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Pract Neurol doi:10.1136/practneurol-2012-000443
  • Clinicopathological conference

Rapidly progressive dementia and ataxia in an elderly man

  1. Michael L Rodriguez2
  1. 1Department of Neurology, Royal Prince Alfred Hospital, Sydney, New South Wales, Australia
  2. 2Department of Forensic Medicine, Royal Prince Alfred Hospital, Sydney, New South Wales, Australia
  1. Correspondence to Dr Rebekah M Ahmed, Current address: Dementia Research Centre, University College London, National Hospital for Neurology and Neurosurgery, Queen Square, London, WC1N 3BG; rebekahahmed{at}gmail.com
  • Received 3 October 2012
  • Accepted 8 December 2012
  • Published Online First 13 March 2013

Case presentation (Dr RM Ahmed)

History

A 76-year-old man, a university educated retired engineer, was referred with a 2-month history of deteriorating balance and memory. He took metformin for type 2 diabetes mellitus. He attended with his wife within 2 days of the referral and brought his recent MRI scans of the brain and abdomen. He was not concerned by any memory problems (his wife certainly was), but felt off-balance when walking. It became apparent that he had actually been losing balance and memory for about 12 months, but this had progressed more rapidly in the last 2 months. He had no headaches, sensory or urinary symptoms. He was sleeping and eating well and had not lost weight. He was an accomplished pianist and his musical abilities had not deteriorated. He had never smoked and drank little alcohol.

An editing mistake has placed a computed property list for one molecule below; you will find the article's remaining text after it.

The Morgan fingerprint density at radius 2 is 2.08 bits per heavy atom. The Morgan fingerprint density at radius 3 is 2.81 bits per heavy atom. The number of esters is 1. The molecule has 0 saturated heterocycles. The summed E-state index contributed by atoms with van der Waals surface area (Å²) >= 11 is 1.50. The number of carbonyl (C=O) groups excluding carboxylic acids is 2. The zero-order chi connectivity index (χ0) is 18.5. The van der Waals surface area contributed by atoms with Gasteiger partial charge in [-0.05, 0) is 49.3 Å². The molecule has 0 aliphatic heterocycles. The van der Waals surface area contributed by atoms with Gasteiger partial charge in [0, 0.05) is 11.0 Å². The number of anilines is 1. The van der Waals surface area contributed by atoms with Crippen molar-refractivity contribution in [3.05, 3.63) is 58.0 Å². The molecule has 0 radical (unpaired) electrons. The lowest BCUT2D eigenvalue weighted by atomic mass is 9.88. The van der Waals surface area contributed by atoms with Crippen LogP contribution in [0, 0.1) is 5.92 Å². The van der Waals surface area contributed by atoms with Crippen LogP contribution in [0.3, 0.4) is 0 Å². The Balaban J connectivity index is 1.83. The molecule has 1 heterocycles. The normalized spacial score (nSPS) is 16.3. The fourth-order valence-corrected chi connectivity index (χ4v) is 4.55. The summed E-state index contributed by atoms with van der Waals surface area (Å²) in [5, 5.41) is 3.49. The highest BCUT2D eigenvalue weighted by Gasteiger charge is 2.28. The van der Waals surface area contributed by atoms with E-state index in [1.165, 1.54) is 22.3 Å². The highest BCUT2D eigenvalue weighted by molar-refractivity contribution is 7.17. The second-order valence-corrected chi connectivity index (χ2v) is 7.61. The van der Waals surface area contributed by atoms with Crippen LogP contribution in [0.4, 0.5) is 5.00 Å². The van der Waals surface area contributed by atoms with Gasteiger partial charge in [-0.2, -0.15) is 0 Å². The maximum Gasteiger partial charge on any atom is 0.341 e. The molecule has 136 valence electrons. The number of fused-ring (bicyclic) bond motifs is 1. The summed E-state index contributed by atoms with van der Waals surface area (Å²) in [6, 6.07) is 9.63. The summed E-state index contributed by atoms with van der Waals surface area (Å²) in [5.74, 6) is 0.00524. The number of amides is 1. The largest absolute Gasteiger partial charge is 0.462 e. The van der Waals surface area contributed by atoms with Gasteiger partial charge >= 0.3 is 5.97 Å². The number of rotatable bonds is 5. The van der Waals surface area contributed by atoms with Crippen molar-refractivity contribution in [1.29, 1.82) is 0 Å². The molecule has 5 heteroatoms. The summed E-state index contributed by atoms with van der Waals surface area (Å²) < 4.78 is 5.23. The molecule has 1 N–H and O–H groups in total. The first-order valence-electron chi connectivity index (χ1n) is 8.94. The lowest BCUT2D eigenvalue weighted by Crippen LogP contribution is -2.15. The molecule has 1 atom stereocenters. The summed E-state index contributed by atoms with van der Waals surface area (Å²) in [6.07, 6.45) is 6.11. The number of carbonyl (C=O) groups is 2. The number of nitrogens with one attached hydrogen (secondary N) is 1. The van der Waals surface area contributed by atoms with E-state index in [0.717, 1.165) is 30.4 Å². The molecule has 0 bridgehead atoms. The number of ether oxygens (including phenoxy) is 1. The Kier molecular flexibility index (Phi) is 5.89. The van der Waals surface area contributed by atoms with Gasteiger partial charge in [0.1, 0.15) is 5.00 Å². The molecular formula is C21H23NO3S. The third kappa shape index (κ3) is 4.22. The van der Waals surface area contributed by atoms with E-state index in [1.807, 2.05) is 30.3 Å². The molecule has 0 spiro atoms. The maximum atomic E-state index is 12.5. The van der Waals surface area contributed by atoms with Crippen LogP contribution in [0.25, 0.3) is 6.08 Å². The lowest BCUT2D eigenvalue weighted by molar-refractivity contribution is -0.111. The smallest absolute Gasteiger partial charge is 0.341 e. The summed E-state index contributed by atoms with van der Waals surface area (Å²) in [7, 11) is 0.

Examination

His wife said that he was his usual jocular self—possibly even fatuous. General examination, including heart, chest and abdomen, was normal. There was no cranial nerve abnormality, no papilloedema, no muscle wasting, normal muscle tone and strength throughout; reflexes were normal in the upper limbs, but knee jerks and ankle jerks were absent. His right plantar was extensor. Sensation was intact to pinprick; there was slight impairment of vibration and position sense at the toes. He walked with a wide-based unsteady gait and could not tandem walk; Romberg's test was positive. He scored 22/30 on the Mini-Mental State Examination, losing points for orientation, memory (recall) and repetition. On the Addenbrooke's Cognitive Examination he scored 62/100, losing points on memory (recall, anterograde and retrograde). Verbal fluency was decreased. Language, naming and comprehension were intact. His scores were: attention and orientation 14/18, memory 10/26, fluency 0/14, language 24/26, visuospatial 14/16.

The MRI scan of brain (figure 1) he brought with him had been reported as follows: ‘There is moderate cerebral atrophy with prominence …


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